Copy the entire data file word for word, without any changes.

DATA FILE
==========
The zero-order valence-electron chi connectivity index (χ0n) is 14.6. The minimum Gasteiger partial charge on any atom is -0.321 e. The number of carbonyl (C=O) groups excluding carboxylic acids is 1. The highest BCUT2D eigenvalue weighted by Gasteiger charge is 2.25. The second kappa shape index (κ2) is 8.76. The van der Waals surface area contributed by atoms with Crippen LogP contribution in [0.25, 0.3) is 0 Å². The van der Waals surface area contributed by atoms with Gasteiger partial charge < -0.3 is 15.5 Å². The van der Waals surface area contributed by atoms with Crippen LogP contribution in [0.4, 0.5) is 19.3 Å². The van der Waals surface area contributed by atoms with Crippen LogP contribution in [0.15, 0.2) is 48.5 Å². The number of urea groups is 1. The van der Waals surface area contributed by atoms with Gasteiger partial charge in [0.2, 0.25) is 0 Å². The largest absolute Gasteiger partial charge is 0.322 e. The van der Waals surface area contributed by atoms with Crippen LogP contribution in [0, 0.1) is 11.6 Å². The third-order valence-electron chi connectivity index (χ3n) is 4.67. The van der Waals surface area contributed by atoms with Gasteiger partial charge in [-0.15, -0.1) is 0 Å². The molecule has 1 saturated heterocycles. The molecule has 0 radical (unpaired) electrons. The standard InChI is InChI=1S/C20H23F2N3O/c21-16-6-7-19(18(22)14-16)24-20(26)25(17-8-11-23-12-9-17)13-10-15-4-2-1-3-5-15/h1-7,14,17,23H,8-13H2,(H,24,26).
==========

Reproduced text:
The zero-order valence-electron chi connectivity index (χ0n) is 14.6. The minimum Gasteiger partial charge on any atom is -0.321 e. The number of carbonyl (C=O) groups excluding carboxylic acids is 1. The highest BCUT2D eigenvalue weighted by Gasteiger charge is 2.25. The second kappa shape index (κ2) is 8.76. The van der Waals surface area contributed by atoms with Crippen LogP contribution in [0.25, 0.3) is 0 Å². The van der Waals surface area contributed by atoms with Gasteiger partial charge < -0.3 is 15.5 Å². The van der Waals surface area contributed by atoms with Crippen LogP contribution in [0.4, 0.5) is 19.3 Å². The van der Waals surface area contributed by atoms with Crippen LogP contribution in [0.15, 0.2) is 48.5 Å². The number of urea groups is 1. The van der Waals surface area contributed by atoms with Gasteiger partial charge in [0.2, 0.25) is 0 Å². The largest absolute Gasteiger partial charge is 0.322 e. The van der Waals surface area contributed by atoms with Crippen LogP contribution in [0, 0.1) is 11.6 Å². The third-order valence-electron chi connectivity index (χ3n) is 4.67. The van der Waals surface area contributed by atoms with Gasteiger partial charge in [-0.15, -0.1) is 0 Å². The molecule has 1 saturated heterocycles. The molecule has 0 radical (unpaired) electrons. The standard InChI is InChI=1S/C20H23F2N3O/c21-16-6-7-19(18(22)14-16)24-20(26)25(17-8-11-23-12-9-17)13-10-15-4-2-1-3-5-15/h1-7,14,17,23H,8-13H2,(H,24,26).